I have fantasies within my head, but I do not have realistic paths forward. If I had a buddy that said "screw it, let's go", then yes, perhaps I would be far more likely to. But alone, with one brain, I am not trained in permaculture enough to proceed in a way I want. I think I would be far too reliant on the inhabitants.

Abundant money would make my decision a piece of PIE.
 
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Hi there Jeff! What an opportunity you have been given, wow! I want to try to give you some encouragement.


Jeff Steez wrote:However, personally, I just don't know if I'm capable. I hate to admit it, but I don't believe in myself to tackle what appears to be a very large and complex "problem", or set of questions which must be solved.



I will start with this very famous saying of which I have no idea where it comes from:

How do you eat an elephant?

One bite at a time.

No matter how long and deeply you think and plan everything.. You will never be able to say ”okay, now I have thought of everything and solved every possible problem there might me, now I can actually do things!”.

Even if you planned everything really well, there will be problems you didn’t think of. Take one step at a time!

As much as I like training wheels (the plentiful help and possibility of utilizing in-place amenities if things get dire), I'd rather be riding a bike on my own.



The training wheels could be just the right back up support for you in this situation. The safety net while you take a leap towards something new and exiting!

The training wheels also make it easier to learn and master all the new things you are heading into, and when you are done with them you can give them back and offer a ride for the people who supported you when you needed it. I think that is beautiful.

I could not, however, imagine a path forward into shelter and prosperity. I could not imagine creating something substantial.

This was a disappointing realization for me. I just don't know how to proceed, because on their property, they do not even have the natural materials I saw in the preserve which I reflected.



One step at a time. When we bought our place about two years ago, I knew I wanted to grow most of my food. Did I have any experience on growing food? Nope, only a couple of years of growing stuff in pots with variable success. I still don’t have much experience, last year we had a great harvest of potatoes but that was basicly it. Other things I did mostly failed. Chamomile did grow beautifully but I didn’t have time (haha!) to harvest most of it.

I have about two acres of field. At first I had no idea what to do with it, now after two years some plans have been forming.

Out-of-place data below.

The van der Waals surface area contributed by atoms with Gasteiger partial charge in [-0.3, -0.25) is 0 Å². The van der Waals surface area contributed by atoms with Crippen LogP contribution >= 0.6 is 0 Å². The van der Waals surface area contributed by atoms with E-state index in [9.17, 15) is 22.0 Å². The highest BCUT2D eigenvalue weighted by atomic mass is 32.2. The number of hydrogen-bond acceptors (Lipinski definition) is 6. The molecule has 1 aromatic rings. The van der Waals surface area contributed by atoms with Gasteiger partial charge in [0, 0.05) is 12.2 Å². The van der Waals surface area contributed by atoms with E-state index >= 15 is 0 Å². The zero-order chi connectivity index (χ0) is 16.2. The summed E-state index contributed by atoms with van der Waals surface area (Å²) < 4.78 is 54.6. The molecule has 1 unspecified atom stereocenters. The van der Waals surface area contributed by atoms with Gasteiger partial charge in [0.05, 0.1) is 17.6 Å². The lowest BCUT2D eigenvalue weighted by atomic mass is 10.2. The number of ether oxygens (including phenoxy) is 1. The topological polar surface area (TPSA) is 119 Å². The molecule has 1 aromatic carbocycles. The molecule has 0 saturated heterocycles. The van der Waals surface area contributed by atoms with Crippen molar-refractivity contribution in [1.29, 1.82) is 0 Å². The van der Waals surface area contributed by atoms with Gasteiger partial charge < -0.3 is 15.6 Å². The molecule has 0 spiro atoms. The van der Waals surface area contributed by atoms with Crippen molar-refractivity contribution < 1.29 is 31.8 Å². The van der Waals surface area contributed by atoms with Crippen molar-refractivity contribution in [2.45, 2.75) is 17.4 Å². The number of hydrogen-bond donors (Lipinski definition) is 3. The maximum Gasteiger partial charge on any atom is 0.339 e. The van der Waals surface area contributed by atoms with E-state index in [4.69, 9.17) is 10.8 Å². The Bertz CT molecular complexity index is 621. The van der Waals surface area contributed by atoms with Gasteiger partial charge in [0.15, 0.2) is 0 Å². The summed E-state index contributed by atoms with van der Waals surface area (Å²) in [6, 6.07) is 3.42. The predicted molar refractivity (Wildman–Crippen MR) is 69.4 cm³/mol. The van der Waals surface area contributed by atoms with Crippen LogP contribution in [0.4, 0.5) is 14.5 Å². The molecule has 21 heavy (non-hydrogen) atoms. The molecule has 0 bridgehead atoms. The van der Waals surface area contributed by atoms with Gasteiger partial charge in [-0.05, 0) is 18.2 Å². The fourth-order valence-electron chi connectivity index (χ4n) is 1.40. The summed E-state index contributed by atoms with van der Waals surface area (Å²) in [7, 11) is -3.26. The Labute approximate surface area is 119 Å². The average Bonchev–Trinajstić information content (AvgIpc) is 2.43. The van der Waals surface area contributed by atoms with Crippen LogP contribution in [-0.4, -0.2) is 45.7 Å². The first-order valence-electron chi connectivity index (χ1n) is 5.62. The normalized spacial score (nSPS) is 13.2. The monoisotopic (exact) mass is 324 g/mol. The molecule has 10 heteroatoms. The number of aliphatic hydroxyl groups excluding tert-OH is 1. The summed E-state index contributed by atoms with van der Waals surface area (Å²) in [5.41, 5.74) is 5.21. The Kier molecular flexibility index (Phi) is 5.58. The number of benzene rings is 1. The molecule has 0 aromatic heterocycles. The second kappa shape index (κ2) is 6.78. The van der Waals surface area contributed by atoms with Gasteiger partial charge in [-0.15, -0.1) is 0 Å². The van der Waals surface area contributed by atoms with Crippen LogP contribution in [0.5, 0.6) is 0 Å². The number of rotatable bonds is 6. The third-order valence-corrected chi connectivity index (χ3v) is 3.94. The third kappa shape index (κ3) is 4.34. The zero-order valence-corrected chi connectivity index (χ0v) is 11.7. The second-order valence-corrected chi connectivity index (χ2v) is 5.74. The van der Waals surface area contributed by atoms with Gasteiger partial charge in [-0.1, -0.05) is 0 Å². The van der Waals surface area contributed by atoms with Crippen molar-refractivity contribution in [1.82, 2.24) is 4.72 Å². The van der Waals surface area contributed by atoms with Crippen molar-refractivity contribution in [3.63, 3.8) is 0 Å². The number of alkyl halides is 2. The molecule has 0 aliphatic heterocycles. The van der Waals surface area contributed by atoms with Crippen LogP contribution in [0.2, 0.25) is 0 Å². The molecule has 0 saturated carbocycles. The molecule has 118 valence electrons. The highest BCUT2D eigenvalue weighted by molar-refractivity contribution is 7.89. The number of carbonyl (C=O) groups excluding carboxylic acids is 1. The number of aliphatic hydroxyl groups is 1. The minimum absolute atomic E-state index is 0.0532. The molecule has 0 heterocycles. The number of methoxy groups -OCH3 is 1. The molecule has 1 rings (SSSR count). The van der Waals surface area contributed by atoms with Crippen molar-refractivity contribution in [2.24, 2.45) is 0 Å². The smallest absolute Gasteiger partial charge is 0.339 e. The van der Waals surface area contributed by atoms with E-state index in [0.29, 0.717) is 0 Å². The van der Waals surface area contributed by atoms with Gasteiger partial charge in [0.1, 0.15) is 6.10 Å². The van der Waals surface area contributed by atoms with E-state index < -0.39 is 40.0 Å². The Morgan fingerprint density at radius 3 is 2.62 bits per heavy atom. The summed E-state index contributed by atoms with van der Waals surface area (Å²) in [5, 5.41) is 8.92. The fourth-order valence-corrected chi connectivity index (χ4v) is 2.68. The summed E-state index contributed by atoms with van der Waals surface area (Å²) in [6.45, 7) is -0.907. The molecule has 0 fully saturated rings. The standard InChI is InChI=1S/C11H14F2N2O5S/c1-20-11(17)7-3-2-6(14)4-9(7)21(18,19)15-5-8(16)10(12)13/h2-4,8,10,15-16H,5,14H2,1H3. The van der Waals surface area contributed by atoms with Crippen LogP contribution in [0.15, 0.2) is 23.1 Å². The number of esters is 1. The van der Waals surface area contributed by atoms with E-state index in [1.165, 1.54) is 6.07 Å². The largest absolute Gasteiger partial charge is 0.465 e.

But those plans could have never formed if I was somewhere else! Every location, situation and opportunity is different.

That’s why I encourage you to take the leap.
Plan for the first steps (you have done some of that already!). When you take those first steps you will see if the path will have sharp rocks, thick bushes or a mountain to go through and then you can plan accordingly.

I have by far enough tools for a timber framed tiny house. But what of the wood? It would be costly as per quotes online. I am not looking for a mansion though.



One step at a time. Take your tent and see what happens.

You might end up seeing that you really don’t like it there and all the worrying about how to build a house had been for nothing.

You also might love it there and just like this opportunity has been presented to you… Something can come up that solves your problems or at least lead to solving your problems. You are so much wiser when you actually are on the spot.

I have fantasies within my head, but I do not have realistic paths forward.



You might have heard this before but.. One step at a time. You have been given this opportunity and that is the way forward. You don’t know what will be behind the corner until you go and see.

What’s the worst that can happen? Returning back to where you left from?

Believe in yourself. And know that there will be bunch of people here in Permies cheering you on and giving you advise.

We only have this one life and going after our dreams is worth it.
 
Robert Ray
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Damn Jeff, Grab life by the balls, Ask the pretty girls out, Get drunk but not as drunk as your friends somebody has to take the pictures. You are going to fail sometimes but failing is learning. Face to the wind while driving a back to the wind while sailing. Life is short get moving towards your goal. Scared, we're all scared, get moving dude, Quit talking and start with care but start.
Where are you going to sell your pepper plants? You have the product walk us through your plan.
 
Jeff Steez
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I believe I posted this elsewhere but I'm not entirely sure of my intent to sell the pepper plants. Seeing as it's one of the few things besides okra that grows well during high Florida summer, I have the urge to make this the type of fruit/vegetable that I buy none of for the remainder of the year... Harvest as many peppers as I can, dry them into chili powder, and possibly sell excess peppers, but not the plants.

As per this original thread... I was wearing rose tinted glasses. It's nowhere near as I imagined it to be. The property is not wooded. I would have to haul in materials to build a house which is far beyond my budget of "if you don't have the money you have to spend the time". I am more in a position to fell trees, let them dry for a year, and build a log cabin. How does the Ranch get all its timber? Is it sourced on site, sourced locally, gifted by friends, bartered for, purchased from a distance?

I'm doing my best to find something, somewhere, anywhere really with more space than I have here but has some natural resources left in place.
 
These aren't just sunglasses. They are a coolness prosthetic. For this tiny ad:
Our perennial nursery has sprouted!
https://permies.com/t/174246